How would you like to sail across the Atlantic Ocean?
If we're being honest, it's a pretty intimidating journey. That's many thousands of kilometres of often windy high seas. Not a journey for the faint of heart.
But for a tiny drifting sailboat full of children's art and messages? It just might work. Especially if you don't mind waiting a year or so for the journey to be completed!
That's the story behind the Rye Riptides. This un-crewed, 2-metre- (6 ft.) long vessel was built by a Grade 5 science class in Rye, New Hampshire in 2019 and 2020 as an experiment.
The idea was to fill the boat with maps, letters, and coins, and then send it across the Atlantic. By using the boat's GPS (global positioning system), the students could see where it would go.
Launched in October 2020, it was found in Norway in January 2022, and mostly intact! How did it travel this incredible distance? That was actually the main point of the experiment!
Ride the Gulf Stream
Though the boat had a small sail to help it along, most of its journey was powered by the Gulf Stream. This is a powerful ocean current along the eastern coast of the United States. It begins around Florida and flows northeast arriving off the coast of England and Ireland.
The Gulf Stream is the reason why England has mild winters even though much of it is farther north than Newfoundland, Canada, which has pretty chilly winters. The current carries warm tropical waters all the way north-east, warming the area's climate!
And the current is also what carried the Rye Riptides to the other side of the world's second largest ocean!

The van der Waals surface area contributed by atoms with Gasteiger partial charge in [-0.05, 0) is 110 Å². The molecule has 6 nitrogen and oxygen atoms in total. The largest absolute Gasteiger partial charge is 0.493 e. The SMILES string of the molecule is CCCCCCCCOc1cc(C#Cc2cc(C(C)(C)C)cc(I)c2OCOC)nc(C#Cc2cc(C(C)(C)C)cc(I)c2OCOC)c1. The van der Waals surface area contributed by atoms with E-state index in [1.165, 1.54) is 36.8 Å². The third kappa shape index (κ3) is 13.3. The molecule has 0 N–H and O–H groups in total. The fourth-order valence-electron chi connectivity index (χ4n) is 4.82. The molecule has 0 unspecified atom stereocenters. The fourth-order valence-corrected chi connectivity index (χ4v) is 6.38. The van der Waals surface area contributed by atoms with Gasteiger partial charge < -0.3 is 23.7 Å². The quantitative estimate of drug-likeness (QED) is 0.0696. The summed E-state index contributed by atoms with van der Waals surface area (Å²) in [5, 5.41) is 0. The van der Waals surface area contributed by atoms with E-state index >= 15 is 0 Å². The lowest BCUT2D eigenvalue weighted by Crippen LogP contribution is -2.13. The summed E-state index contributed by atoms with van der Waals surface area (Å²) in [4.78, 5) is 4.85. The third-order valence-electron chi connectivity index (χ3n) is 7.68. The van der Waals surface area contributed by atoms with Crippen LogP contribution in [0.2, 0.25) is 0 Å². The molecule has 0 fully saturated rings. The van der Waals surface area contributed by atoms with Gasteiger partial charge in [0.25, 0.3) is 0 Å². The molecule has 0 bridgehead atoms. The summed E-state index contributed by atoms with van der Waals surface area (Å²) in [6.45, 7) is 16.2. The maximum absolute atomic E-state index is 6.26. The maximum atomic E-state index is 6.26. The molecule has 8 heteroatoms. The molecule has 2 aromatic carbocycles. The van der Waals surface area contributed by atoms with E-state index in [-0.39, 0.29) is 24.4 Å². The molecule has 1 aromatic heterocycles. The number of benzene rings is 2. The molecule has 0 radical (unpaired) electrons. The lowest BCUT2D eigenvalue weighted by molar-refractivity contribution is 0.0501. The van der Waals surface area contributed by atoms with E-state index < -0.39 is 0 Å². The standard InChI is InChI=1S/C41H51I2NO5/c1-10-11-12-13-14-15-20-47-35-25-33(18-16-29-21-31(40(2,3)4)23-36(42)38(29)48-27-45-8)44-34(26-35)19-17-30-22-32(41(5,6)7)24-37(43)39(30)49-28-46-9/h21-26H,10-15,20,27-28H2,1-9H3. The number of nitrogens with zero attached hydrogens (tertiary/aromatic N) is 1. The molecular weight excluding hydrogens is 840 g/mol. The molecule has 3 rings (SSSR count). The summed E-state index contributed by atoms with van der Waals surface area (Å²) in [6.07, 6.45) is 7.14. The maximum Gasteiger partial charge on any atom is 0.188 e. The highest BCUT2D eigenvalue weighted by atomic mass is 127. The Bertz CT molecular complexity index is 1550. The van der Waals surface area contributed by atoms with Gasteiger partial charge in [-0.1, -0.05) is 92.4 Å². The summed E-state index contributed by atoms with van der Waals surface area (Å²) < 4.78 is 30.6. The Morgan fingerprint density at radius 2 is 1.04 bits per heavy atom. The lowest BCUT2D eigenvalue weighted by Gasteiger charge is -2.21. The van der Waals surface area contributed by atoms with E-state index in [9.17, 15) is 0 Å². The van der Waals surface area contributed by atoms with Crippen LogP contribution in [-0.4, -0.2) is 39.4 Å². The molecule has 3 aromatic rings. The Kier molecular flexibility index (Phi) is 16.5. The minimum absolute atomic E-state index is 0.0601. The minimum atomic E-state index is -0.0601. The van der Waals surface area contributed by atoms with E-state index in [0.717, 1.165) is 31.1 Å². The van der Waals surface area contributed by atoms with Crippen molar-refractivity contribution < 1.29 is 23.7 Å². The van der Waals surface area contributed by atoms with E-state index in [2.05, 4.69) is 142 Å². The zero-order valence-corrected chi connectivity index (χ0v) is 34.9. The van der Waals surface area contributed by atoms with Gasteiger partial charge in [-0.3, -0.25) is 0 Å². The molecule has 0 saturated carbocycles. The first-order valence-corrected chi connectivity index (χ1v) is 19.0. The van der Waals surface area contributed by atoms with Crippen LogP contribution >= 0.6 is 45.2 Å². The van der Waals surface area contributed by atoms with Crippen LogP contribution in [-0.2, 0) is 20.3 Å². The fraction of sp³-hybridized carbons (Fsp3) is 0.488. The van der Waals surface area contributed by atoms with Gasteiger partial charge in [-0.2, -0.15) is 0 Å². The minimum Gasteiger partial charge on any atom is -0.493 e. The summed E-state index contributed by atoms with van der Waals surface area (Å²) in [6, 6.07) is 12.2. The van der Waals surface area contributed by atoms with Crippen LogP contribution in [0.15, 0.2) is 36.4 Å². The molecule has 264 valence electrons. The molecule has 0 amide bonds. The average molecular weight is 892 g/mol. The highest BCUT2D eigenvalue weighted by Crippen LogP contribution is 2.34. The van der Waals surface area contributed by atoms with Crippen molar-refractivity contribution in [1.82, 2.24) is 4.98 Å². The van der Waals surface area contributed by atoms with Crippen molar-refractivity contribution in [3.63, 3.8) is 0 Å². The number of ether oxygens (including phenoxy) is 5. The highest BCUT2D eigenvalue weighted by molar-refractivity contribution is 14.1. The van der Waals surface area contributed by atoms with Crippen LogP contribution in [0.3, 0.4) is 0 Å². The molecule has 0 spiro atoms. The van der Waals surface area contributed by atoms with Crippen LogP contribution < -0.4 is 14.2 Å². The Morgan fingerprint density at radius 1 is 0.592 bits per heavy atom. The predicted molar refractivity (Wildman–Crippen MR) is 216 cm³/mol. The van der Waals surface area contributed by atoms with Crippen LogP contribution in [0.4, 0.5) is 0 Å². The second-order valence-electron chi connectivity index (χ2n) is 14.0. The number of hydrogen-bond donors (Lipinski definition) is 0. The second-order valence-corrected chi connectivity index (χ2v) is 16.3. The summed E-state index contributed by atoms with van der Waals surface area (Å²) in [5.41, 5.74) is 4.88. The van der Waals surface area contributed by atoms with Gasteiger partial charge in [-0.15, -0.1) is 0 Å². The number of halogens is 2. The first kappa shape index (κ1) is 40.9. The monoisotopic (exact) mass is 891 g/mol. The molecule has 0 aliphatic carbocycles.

Tracking the ping
The journey started off pretty great. The boat was carried out to sea on a larger ship so that it could be released into the Gulf Stream (otherwise, it just would've washed back on shore). Then the class was able to follow the pings of the boat's GPS as it slowly made its way. But in August 2021, the GPS stopped releasing a signal. The pings stopped. It was feared the sailboat had sunk in a storm.
But then in January 2022, the pings came back! The boat had reached land! It was found in the Norwegian island of Smøla! The New Hampshire class' teacher, Sheila Adams, wanted to find a class on the other side of the Atlantic that would be interested in recovering the wreck and opening the boat over a livestream with her own students.
A Norwegian school—Smøla barneskole—was eager to participate. Though the boat was covered in gooseneck barnacles and missing its sail, it was otherwise intact. The students from the two schools recently got together over a video chat and shared stories of the boat together. So cool!
Watch a news report on this epic 462-day voyage below!